HomeOpinion & AnalysisColumnistsLet’s prioritise easy access to sanitarywear

Let’s prioritise easy access to sanitarywear

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The recent call by MPs for Finance minister Tendai Biti to incorporate measures that would ensure free distribution of sanitarywear could not have come at any better time.

Zimbabwe, like any other developing country, has of late been experiencing an upsurge in cases of cervical cancer, most of which have been attributed to use of rags, newspapers, cow dung and tissues.

This should not be, considering Zimbabwe is one of the world’s leading producers and exporters of cotton lint.

Already, the country is rated as having the world’s lowest life expectancy for women – 34 years – and it goes without saying that these unhygienic practices could make it drop to as low as 20 because infections will make them more vulnerable to HIV and Aids.

It’s a time bomb that needs all stakeholders – Parliament, retailers and manufacturers — to put heads together to ensure affordable sanitarywear.
But probably we might need to trace the origins of the problem.

The crisis began in 1999 when Johnson & Johnson, the healthcare manufacturer, pulled out of the country because of the worsening economic situation. Zimbabwe then had to import products from neighbouring South Africa.

The collapse of the currency and the world’s highest inflation, coupled with the political instability obtaining in the country three years ago, made the products unaffordable to all but the elite.

But with everything now seemingly on the mend, women’s reproductive health issues should not be relegated to the periphery of the nation’s priorities.

Sanitary towel prices range from $1 to $5 for a month’s supply, which is relatively high for young women who constitute the bulk of unemployed youths.

With a 250-gramme pack of cotton wool pegged at $1,50, many women from disadvantaged backgrounds are being forced to choose between their own health and the survival of their family.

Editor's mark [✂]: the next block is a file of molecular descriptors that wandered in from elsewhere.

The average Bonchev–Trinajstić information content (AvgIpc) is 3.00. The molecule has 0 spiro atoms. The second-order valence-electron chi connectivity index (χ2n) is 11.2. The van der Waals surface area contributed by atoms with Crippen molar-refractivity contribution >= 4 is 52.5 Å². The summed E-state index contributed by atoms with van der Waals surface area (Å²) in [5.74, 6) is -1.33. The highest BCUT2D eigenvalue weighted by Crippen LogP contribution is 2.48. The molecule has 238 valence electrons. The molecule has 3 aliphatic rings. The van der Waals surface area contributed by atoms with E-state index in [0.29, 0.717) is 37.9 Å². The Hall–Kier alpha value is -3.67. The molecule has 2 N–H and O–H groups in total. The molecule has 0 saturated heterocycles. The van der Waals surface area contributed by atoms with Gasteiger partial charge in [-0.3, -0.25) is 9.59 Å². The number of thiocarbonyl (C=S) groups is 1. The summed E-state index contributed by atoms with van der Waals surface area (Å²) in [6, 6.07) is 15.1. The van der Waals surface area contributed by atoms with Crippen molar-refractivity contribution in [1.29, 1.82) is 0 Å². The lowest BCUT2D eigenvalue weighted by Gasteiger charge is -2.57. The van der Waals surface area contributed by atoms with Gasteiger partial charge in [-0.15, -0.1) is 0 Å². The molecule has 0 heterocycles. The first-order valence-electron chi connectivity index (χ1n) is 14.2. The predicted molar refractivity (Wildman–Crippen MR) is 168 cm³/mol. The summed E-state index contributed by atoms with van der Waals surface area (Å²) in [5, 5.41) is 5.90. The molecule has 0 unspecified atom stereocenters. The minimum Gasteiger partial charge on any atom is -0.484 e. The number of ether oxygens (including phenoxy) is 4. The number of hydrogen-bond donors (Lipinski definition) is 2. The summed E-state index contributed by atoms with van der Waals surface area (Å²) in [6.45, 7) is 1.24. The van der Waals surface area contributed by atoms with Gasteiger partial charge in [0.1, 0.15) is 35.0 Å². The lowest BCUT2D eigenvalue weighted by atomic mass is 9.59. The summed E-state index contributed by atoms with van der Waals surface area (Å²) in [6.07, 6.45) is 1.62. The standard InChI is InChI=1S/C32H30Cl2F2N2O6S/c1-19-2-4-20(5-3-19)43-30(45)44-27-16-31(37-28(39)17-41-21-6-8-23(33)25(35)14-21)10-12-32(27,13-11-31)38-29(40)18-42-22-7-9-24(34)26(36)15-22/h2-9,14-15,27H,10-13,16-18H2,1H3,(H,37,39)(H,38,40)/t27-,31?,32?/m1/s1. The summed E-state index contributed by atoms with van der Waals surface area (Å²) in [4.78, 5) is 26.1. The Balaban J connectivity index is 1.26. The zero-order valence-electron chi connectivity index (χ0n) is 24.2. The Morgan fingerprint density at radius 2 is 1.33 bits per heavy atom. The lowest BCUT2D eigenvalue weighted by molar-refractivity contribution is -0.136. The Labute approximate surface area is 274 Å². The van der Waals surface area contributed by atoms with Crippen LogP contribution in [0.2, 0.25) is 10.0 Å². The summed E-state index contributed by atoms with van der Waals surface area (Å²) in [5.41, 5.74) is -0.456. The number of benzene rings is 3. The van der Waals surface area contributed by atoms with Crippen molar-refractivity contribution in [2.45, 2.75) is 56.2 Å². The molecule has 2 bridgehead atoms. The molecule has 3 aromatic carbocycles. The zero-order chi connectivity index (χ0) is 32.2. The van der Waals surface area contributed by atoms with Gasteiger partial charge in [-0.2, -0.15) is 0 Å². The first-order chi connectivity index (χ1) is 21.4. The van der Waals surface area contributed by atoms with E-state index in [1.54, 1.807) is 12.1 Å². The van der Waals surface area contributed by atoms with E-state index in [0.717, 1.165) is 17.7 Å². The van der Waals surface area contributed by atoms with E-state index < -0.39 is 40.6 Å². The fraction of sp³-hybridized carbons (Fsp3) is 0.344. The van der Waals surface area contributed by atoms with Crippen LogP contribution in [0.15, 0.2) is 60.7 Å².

A few weeks before Biti presented his 2012 National Budget statement, a group of young women marched to Parliament where they presented a petition urging legislators to advocate for provision of free sanitarywear in the coming financial year.

The march was a call to action on all stakeholders to deliver the delayed human dignity. Though it was well received, the petition’s contents seem to be gathering dust somewhere because the matter never featured anywhere near Biti’s Budget statement.

This is a shocking omission for a country that is supposed to be one of the world’s most progressive when it comes to gender equality.

Collective efforts by different players is vital and it’s time we did serious self-introspection on whether we consider sanitarywear in our budgets at all levels.

Maybe we should take a leaf from our neighbours South Africa where President Jacob Zuma premised his May 18 local government election campaign on free provision of sanitary pads for poor women.

Zuma mentioned free pads repeatedly in all his speeches before and after the elections, including somewhat awkwardly in his State of the Nation address.

The sanitary pad issue has been promoted by the ANC Youth League, which argues that if the government can provide free condoms — which it does as part of HIV and Aids prevention — then it should also provide free pads to women from poor communities as a basic human right.
Let us take a leaf from this wisdom.

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